A review of 8 years waiting exhibition by Cloud Chatanda
If you were on a very strict timetable, and only had the time to see one exhibition in Dar es Salaam, 8 years waiting by Cloud Chatanda that is on show at Alliance Francaise should be it. In his very touching exhibition statement, the artist introduces and acknowledges his son, Brian Chatanda, an 8 year old physically challenged boy, as his source of inspiration for this exhibition. He explains that this year marks his 8th year of waiting to see his son walk. He further explains how in this waiting, he has also come to notice other kinds of waiting a combination of which inspired him to make a series of drawings around this theme of ‘waiting’. Chatanda’s waiting in my views is intrinsically linked to our own waiting, as a community of artists, curators, and art critics (as it is for the Tanzanian public as a whole) to see some original and refreshing contemporary art produced by one of our own. It is that subconscious eye of an artist in him that might have decided to finally put us out of our misery… a very long wait! To quote a friend, and an audience amongst many that made it to the opening of this exhibition, ‘very rarely do I ever visit an art exhibition and feel like I am seeing works and themes that are in any way relevant to me, or to today’s times in general, but this exhibition is absolutely refreshing! Everyone can relate to at least one, if not all of the things that are captured here by these drawings. This gives me so much hope as to what direction our contemporary art scene might be taking, in all honesty… I was beginning to loose hope!’ these felt like words lifted right out of my thoughts!
Cloud Chatanda, has a very long history as an illustrator. His illustrations and drawings have largely been used in Tanzanian schoolbooks, magazines, social campaign and comics. Since 2012, Chatanda’s style has slowly been evolving from his style of drawing and illustrating (that was not particularly distinguished from the other existing styles typical to textbook illustrations in the country) and he began to allow his art to take a life of its own. This has been evident in his works since; the 2013 East African biennale and on the group show City Life that took place at Nafasi Art Space in March this year; followed by his relatively smaller solo exhibition at Black Tomato in June this year. In 8 years waiting, I think we are right to say that the artist has finally broken completely free of the obligation, if ever he felt any, to stay conventional, and has dared to become truly himself… the himself that he so eloquently describes in his statement as follows; ‘I came to realize that the art I’m doing is actually an invisible religion which exists within me. These weird feelings of mine haunt me and my mind, and it makes me have day dreams and create an imaginary world. I’ve lived with this for many years.’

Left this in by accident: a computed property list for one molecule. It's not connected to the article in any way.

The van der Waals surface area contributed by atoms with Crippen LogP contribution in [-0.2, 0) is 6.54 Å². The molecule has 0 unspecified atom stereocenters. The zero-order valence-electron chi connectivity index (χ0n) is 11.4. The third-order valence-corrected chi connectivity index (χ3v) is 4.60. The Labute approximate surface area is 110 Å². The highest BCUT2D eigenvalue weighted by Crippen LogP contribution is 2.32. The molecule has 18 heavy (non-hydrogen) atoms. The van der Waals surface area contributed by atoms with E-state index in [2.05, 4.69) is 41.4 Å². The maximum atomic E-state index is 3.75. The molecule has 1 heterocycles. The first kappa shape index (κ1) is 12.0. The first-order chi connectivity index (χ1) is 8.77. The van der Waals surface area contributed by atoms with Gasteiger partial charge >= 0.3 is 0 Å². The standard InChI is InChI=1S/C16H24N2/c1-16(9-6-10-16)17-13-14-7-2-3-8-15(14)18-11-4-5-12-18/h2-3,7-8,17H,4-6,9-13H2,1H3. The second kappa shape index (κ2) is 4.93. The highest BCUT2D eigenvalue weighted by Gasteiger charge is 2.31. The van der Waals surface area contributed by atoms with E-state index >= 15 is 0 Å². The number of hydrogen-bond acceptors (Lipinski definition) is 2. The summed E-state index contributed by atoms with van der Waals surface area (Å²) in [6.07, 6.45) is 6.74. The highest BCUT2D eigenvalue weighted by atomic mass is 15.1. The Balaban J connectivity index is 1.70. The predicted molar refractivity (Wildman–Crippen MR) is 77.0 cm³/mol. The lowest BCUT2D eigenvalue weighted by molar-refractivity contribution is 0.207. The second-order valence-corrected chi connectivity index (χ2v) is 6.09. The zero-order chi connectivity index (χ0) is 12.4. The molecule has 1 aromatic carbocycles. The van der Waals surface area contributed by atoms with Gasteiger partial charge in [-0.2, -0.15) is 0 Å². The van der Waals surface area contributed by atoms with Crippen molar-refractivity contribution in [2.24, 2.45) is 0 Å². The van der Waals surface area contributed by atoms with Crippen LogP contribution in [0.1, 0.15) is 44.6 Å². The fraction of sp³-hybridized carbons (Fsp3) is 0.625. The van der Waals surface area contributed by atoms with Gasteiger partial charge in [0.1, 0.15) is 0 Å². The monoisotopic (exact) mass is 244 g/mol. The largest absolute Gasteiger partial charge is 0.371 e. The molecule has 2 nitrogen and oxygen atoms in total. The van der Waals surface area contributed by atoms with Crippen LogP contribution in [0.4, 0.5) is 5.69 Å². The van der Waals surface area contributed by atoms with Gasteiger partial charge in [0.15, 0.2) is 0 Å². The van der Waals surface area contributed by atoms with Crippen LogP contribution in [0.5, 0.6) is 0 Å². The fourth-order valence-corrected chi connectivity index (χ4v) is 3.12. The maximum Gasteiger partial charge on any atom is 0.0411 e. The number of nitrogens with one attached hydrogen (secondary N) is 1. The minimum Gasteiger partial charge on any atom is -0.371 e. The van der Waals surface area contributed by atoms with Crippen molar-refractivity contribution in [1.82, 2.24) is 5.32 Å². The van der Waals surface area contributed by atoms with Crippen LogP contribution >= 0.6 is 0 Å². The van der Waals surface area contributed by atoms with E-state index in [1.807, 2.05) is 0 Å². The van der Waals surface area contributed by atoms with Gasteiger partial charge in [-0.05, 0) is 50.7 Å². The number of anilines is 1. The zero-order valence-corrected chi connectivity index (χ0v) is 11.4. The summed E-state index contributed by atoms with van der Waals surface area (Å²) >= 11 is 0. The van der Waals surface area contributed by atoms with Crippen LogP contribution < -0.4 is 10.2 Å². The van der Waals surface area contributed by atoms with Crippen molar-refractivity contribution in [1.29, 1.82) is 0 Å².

The exhibition features a total of 46 drawings that vary in size, medium and technique. The first series are what appears to be a dedication to the artist’s son, and they portray very intimate father and son moments. I think they also portray the artist’s own struggles with this long waiting and quest for a breakthrough. The very first drawing that meets the eye right after reading the Artist’s statement carries the title Brian, and captures Chatanda’s son in his own beautiful and happy world as the artist imagines it to be. It is one of those drawings one could stare at for hours, imagining and longing for this make-believe happy place that most of us wish to (and claim to) go to whenever things get very stressful (but I don’t think any of us have ever really arrived there).
Following these first series, are other series of waiting that many of us living in this city are so familiar with… dominating scenes being; waiting for food, waiting for service, waiting your turn in the salon (and having salon day dreams of gorgeous and magical hair), waiting your turn in public toilets, waiting for customers to visit your genge, waiting for customers to stop reading news headings and purchase a newspaper (instead), waiting for transport (for a dala dala first then for a seat to be free inside the dala dala once you are in it so you may finally rest your feet), waiting for bajajis and boda bodas to one day be allowed in to town again, etc. My favorite of all the waits, one which most of the people driving in the city of Dar es salaam and on highways out of the city can identify with is that of a street kid waiting for the street lights to turn red so they can pour water on your windshield to clean it (unsolicited), and the traffic police hiding in bushes waiting with his speedometer to bust drivers that are even 1km/hr higher than the speed limit!
Going through these drawings I also noticed some recurring symbols that intrigue me. The first being the recurring birds, that I think symbolize freedom (or the longing for it for that matter). Birds walk on earth and swim in the sea as humans do but they also have the ability to soar into the sky, their freedom of movement is limitless; unlike the artist’s son whose movement is very limited. I inquired to the artist about his use of birds in the drawings and he said, in addition to their freedom of movement, he was also very intrigued by their intelligence—their ability to recognize each other as individuals, call one another by “name,” remember and relocate thousands of hidden food caches, engage in true teamwork and purposeful play… generally they exhibit an extraordinary degree of sophistication.
The serpent, or snake, is another recurring symbol in Chatanda’s drawings and is one of the oldest and most widespread mythological symbols associated with some of the oldest rituals known to humankind and represent dual expression of good and evil…waiting to see people show their true self and masks to come off.
8 years waiting is on show until Friday, 31st October, 2014.